The woman at the centre of a defamation suit by Azam Baki says her articles accusing the Malaysian Anti-Corruption Commission chief were written after discussion with Edmund Terrence Gomez, the former panel adviser to the anti-graft body who resigned in December citing allegations contained in her articles.
In her statement of defence sighted by MalaysiaNow, Lalitha Kunaratnam also made clear that the articles were written in her capacity as a researcher with C4 Consultancies Sdn Bhd, the company that operates C4 Center, an outfit led by activist Cynthia Gabriel which describes itself as a corruption watchdog.
Lalitha said allegations over Azam’s share ownership were first carried anonymously on a Twitter handle before they were discussed “in greater detail” with Gomez.
She said details of the anonymous allegations were also emailed to both Gomez and Cynthia in October last year.
“The defendant, in accordance with the terms of her employment contract with C4, offered to write an in-depth investigative report on the allegations,” said the defence statement filed on her behalf this week by legal firm Ibrahim & Fuaadah.
Lalitha subsequently published two articles in a website called “Independent News Service”.
Cynthia had said last month that “C4 Center is not linked in any way to her current professional writings with the Independent News Service (INS),” adding that Lalitha had not been an employee since December 2020.
Lalitha’s statement of defence however said she had been contracted to work as a “research consultant” for C4 Center, adding that her duties included “strengthening investigations on select fields”, and that she reported to Gomez.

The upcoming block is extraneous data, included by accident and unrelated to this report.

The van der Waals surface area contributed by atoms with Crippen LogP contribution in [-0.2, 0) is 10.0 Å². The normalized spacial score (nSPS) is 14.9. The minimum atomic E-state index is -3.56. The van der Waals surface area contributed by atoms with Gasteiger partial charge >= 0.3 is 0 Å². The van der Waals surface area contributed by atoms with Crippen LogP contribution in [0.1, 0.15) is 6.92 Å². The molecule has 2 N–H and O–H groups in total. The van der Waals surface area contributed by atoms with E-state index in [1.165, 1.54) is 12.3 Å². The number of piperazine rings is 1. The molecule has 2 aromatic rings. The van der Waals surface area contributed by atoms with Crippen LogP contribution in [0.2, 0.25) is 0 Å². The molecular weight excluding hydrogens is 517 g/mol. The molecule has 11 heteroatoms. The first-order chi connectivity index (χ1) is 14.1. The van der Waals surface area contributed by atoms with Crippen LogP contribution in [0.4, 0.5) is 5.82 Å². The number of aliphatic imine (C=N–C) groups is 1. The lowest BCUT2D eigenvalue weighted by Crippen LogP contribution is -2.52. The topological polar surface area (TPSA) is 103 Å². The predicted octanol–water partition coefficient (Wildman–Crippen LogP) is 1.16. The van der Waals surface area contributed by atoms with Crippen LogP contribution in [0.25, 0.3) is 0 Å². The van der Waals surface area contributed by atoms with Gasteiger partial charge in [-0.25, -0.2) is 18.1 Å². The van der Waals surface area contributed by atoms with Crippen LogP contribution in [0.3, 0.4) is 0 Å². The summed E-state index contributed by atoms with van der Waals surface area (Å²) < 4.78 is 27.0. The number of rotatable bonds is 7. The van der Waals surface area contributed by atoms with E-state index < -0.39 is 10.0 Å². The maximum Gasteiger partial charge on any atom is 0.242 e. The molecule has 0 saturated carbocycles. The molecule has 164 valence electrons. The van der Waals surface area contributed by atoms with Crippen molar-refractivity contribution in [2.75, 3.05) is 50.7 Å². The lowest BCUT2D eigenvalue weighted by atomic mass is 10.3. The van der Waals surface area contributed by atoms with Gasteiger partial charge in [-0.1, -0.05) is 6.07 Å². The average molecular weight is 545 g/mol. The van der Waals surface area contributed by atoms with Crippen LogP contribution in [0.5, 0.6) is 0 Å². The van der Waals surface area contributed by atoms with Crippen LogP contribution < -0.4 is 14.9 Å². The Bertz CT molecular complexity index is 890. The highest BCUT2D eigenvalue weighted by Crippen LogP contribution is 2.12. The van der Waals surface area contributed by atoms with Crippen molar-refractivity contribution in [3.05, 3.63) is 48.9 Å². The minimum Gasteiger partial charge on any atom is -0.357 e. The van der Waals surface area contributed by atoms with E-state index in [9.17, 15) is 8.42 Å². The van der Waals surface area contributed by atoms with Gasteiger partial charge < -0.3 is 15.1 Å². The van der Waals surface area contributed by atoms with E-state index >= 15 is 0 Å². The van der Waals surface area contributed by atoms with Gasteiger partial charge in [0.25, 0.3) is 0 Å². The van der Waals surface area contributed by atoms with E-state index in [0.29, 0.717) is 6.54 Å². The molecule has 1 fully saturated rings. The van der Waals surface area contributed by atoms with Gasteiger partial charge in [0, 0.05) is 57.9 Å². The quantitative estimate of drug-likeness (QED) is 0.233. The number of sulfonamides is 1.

Weeks after the publication of her articles, Gomez resigned from MACC’s Consultation and Corruption Prevention Panel, citing unhappiness that the allegations by Lalitha were ignored.
This triggered calls from Pakatan Harapan politicians for the MACC boss to be investigated.
The Securities Commission later conducted a probe and concluded that Azam had not breached Section 25(4) of the Securities Industry (Central Depositories) Act 1991.
In a separate email to Azam, SC chairman Syed Zaid Albar said it had closed its inquiry file on him.
On Jan 12, Azam filed a RM10 million suit against Lalitha after she failed to comply with a letter of demand over the articles, “Business ties among MACC leadership: How deep does it go? (Part 1)” and “Business ties among MACC leadership: How deep does it go? (Part 2)”.
In her defence statement, Lalitha denied having malicious intentions in writing the articles, adding that they were based on fair comment and were for public interest.
“The articles do not relate exclusively to the plaintiff but address the broader national and political issues of possible corruption and their links to business entities that are highlighted in the Malaysian media,” the statement added.